Introduction to Financial Accounting Problem 10-1a

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| Appraised Value| Percent of Total| Apportioned Cost|
Building| $514,250| 55% ($514,250/$935,000)| $495,000 ($900,000 x 55%)| Land| 271,150| 29% ($271,150/$935,000)| 261,000 ($900,000 x 29%)| Land Improvements| 65,450| 7% ($65,450/$935,000)| 63,000 ($900,000 x 7%)| Four Vehicles| 84,150| 9% ($84,150/$935,000)| 81,000 ($900,000 x 9%)| Totals| $935,000| 100%| $900,000|

1. Prepare a table to allocate the lump-sum purchase price to the separate assets purchased. Prepare the journal entry to record the purchase.

Dr – Building $495,000
Cr – Cash 495,000

Dr - Land 261,000
Cr – Cash 261,000

Dr - Land Improvements 63,000
Cr – Cash 63,000

Dr – Four Vehicles 81,000
Cr – Cash 81,000

2. Compute the depreciation expense for year 2009 on the building using the straight-line method, assuming a 15-year life and a $30,000 salvage value.

495,500 – 30,00015 = 31,000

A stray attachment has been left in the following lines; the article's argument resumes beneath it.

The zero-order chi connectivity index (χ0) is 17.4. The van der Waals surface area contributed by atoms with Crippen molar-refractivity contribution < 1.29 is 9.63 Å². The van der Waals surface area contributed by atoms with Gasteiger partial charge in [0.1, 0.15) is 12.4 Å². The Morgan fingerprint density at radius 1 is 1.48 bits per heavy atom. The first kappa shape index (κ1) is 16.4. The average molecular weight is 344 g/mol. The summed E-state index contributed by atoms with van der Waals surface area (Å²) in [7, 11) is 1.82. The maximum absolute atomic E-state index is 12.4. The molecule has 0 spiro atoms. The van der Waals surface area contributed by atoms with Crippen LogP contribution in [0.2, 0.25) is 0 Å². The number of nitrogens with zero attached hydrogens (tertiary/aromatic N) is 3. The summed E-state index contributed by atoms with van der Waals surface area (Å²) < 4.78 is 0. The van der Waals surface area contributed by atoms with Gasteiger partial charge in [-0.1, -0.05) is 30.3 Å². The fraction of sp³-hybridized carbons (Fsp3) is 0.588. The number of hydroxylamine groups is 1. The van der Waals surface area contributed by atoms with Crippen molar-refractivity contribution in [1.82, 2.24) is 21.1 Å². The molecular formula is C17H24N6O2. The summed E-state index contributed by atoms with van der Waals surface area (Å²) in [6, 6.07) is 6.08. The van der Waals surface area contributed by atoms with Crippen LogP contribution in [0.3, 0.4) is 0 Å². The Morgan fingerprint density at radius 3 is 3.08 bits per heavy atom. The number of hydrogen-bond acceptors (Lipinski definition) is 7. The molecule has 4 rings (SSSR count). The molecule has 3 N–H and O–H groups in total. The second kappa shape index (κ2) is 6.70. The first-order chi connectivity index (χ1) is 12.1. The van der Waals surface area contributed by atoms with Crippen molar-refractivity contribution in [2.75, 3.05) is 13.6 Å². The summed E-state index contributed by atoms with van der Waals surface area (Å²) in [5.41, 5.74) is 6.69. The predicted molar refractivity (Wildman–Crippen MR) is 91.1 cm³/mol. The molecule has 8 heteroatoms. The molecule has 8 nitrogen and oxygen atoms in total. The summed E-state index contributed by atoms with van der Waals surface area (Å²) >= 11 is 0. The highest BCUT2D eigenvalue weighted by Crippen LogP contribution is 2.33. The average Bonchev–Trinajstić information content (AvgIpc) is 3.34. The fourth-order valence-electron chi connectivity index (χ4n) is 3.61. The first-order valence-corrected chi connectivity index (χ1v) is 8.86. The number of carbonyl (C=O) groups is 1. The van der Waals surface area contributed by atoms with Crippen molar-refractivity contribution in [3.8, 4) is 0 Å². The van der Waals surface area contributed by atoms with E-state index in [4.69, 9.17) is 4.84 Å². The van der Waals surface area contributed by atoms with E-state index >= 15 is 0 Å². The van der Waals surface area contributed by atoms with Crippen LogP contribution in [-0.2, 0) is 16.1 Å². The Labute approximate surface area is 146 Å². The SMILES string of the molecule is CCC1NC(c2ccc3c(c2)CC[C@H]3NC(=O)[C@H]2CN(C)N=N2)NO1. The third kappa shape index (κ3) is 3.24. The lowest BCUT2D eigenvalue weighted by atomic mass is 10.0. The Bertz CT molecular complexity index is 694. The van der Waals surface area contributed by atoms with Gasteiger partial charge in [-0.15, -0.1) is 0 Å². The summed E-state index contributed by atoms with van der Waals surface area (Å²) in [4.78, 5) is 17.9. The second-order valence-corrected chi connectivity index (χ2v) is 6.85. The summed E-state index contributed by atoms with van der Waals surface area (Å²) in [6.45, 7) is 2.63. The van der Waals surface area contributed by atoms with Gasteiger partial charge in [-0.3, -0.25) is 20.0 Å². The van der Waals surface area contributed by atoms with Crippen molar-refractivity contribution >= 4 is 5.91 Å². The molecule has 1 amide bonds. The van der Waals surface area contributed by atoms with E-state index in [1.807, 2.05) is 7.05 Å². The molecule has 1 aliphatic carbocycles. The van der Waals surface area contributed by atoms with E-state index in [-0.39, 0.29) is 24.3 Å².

3. Compute the depreciation expense for year 2009 on the land improvements assuming a five-year life and double-declining-balance depreciation.
Step 1
Straight-line rate = 100% / 5 years = 20%

Step 2
Double-declining-balance rate = 2 x 20% = 40%

Step 3
Depreciation expense = Double-declining-balance rate x Beginning-period book value 40% x $63,000 = $25,200

4. Defend or refute this statement: Accelerated depreciation results in payment of less taxes over the asset’s life.

The statement is not correct. Accelerated depreciation means reporting higher depreciation in the early years of depreciation, and lower depreciation towards the later years of depreciation. This reduces the company’s taxable income in the early years of depreciation, but increases it in the later years. Thus, accelerated depreciation serves to postpone, rather than curtail, a company’s tax payments.
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